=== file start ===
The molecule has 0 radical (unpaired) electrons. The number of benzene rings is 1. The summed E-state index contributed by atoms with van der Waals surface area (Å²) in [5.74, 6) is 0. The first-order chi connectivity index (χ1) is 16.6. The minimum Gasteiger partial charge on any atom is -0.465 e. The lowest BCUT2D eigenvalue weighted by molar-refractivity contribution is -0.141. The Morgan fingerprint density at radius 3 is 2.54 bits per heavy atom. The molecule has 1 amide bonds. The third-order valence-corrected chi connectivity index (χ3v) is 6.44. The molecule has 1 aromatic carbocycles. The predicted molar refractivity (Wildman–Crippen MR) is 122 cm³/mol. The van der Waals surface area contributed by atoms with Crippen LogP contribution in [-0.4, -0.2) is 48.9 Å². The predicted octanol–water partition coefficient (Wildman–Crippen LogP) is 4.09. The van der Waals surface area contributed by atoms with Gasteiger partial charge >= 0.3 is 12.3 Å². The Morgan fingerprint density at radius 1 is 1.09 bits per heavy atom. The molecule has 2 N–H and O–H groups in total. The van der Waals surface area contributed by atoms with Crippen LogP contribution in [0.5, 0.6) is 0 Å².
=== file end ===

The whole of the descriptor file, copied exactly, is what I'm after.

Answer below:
The molecule has 0 radical (unpaired) electrons. The number of benzene rings is 1. The summed E-state index contributed by atoms with van der Waals surface area (Å²) in [5.74, 6) is 0. The first-order chi connectivity index (χ1) is 16.6. The minimum Gasteiger partial charge on any atom is -0.465 e. The lowest BCUT2D eigenvalue weighted by molar-refractivity contribution is -0.141. The Morgan fingerprint density at radius 3 is 2.54 bits per heavy atom. The molecule has 1 amide bonds. The third-order valence-corrected chi connectivity index (χ3v) is 6.44. The molecule has 1 aromatic carbocycles. The predicted molar refractivity (Wildman–Crippen MR) is 122 cm³/mol. The van der Waals surface area contributed by atoms with Crippen LogP contribution in [-0.4, -0.2) is 48.9 Å². The predicted octanol–water partition coefficient (Wildman–Crippen LogP) is 4.09. The van der Waals surface area contributed by atoms with Gasteiger partial charge >= 0.3 is 12.3 Å². The Morgan fingerprint density at radius 1 is 1.09 bits per heavy atom. The molecule has 2 N–H and O–H groups in total. The van der Waals surface area contributed by atoms with Crippen LogP contribution in [0.5, 0.6) is 0 Å².